Newfoundland has a history and culture unlike any other part of Canada, so it should be no surprise that the food you’ll find across the province is equally unique. While some of these dishes are found in other parts of Canada’s East Coast, combined they make up a particularly Newfoundland cuisine. Here’s a small sampling of some of the region’s most popular delicacies.
Periodic shortages of cans of Fussell’s Thick Cream—which is exactly what it sounds like, and not to be confused with evaporated or condensed milk—plague Newfoundlanders, whose supply of the tinned topping is strictly regulated by laws that limit the import of dairy products. Canned cream, when it’s available, is enjoyed on top of pies, cakes, berries, and can also be mixed into bakeapple jam (more on bakeapples shortly) and spread on fresh bread.
Yup, these aren’t actually apples. And they don’t have to be baked, although bakeapple pie is delicious, especially with tinned cream. Legend has it that, long ago, someone asked in French what the berry was called: “Baie qu’appelle?” The rest is history. (Well, not quite. According to some people, the name comes from the fact that the berries, which look like big orange raspberries, smell like apples when they’re warming in the sun.) Bakeapples are known as cloudberries in other regions where they grow.
Fish ‘n’ brewis
Take some salt cod, take some hard bread (also known as hard tack), soak them both in water, boil them separately, add in some crispy bits of pork fat (better known as scrunchions) and you have a dish that was born on fishing boats that had little access to fresh anything. If you don’t want to bake your own hard tack, Newfoundland’s own Purity Factories sells it ready-made (along with other popular products, like Jam Jams, Cream Crisps, and flavoured syrups).
Okay, they’re not technically tongues—they’re actually a flap of flesh from a cod’s throat—but who wants to get technical when there’s a beautiful plate of fried fish topped with scrunchions in front of them? Like lobster, cod tongues used to be a food of necessity, but have since become a delicacy of the East Coast’s cod stocks.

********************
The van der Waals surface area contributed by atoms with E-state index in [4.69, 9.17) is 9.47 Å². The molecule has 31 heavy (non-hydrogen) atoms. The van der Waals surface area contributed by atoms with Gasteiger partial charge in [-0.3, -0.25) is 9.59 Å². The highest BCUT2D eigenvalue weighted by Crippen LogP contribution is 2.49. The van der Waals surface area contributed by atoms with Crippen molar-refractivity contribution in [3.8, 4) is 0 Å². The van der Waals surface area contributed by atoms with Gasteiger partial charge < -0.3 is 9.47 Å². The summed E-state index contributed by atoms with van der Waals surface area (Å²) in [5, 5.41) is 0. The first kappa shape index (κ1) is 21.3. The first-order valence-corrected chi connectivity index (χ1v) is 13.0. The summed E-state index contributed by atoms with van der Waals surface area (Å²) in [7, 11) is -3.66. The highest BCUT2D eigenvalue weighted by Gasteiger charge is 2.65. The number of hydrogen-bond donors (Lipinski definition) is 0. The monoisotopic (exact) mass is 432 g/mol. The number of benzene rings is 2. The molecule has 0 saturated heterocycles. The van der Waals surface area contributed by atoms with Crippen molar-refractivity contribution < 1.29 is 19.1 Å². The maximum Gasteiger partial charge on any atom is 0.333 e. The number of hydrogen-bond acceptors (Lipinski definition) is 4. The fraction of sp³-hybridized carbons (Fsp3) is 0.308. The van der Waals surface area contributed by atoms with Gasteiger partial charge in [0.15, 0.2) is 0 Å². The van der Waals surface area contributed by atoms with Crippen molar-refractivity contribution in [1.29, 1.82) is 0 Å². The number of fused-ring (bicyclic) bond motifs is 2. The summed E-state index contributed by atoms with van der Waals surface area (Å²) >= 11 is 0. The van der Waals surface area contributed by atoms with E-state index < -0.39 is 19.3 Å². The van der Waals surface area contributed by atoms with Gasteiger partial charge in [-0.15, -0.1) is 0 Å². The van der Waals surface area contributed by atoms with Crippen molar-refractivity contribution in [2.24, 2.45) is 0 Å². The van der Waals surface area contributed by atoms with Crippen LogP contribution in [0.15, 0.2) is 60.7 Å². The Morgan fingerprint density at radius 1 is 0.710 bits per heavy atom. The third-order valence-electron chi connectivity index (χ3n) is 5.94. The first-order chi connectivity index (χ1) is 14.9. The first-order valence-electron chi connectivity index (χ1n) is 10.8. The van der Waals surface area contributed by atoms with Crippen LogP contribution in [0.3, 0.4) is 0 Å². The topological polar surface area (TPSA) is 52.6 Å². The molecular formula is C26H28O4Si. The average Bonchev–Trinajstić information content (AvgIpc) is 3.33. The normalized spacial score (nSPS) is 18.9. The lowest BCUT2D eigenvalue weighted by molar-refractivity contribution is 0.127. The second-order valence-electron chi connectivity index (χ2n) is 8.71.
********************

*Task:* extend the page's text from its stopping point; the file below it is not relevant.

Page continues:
Yes, flipper pie is exactly what it sounds like. Serving seal flippers in a pie traditionally follows the annual seal hunt in mid-March and April, which also tends to coincide with Lent (seal meat was deemed Lent-friendly by the Catholic Church in Sweden in the mid-sixteenth century). The secret to a really tasty flipper pie? Making to sure to remove every single ounce of fat from the flippers.
Every food culture has fried dough of some sort, and Newfoundland cuisine is no different. Toutons, which are served at breakfast or brunch, are traditionally fried in pork fat and served with scrunchions, although these days healthier oils tend to take the place of rendered lard. Maple syrup, corn syrup or jam are good with toutons, but the traditional topping is a drizzle of molasses and a pat of butter.
Also known as Sunday or boiled dinner, a Jiggs’ Dinner is similar to the old “corned beef and Cabbage,” but with a couple of Newfoundland twists. Generally, salt beef is used rather than corned beef, and the meal features pease pudding—yellow peas boiled in a cheesecloth bag along with the beef and veggies. Many Jiggs’ Dinners will also include a “duff,” which is a dessert pudding boiled in a bag alongside the rest of the meal. For those of you who remember the band Figgy Duff, well, that’s where their name came from.
We’ve no doubt missed several iconic Newfoundland yummies (Pineapple Crush, anyone?). What else needs to go on the list?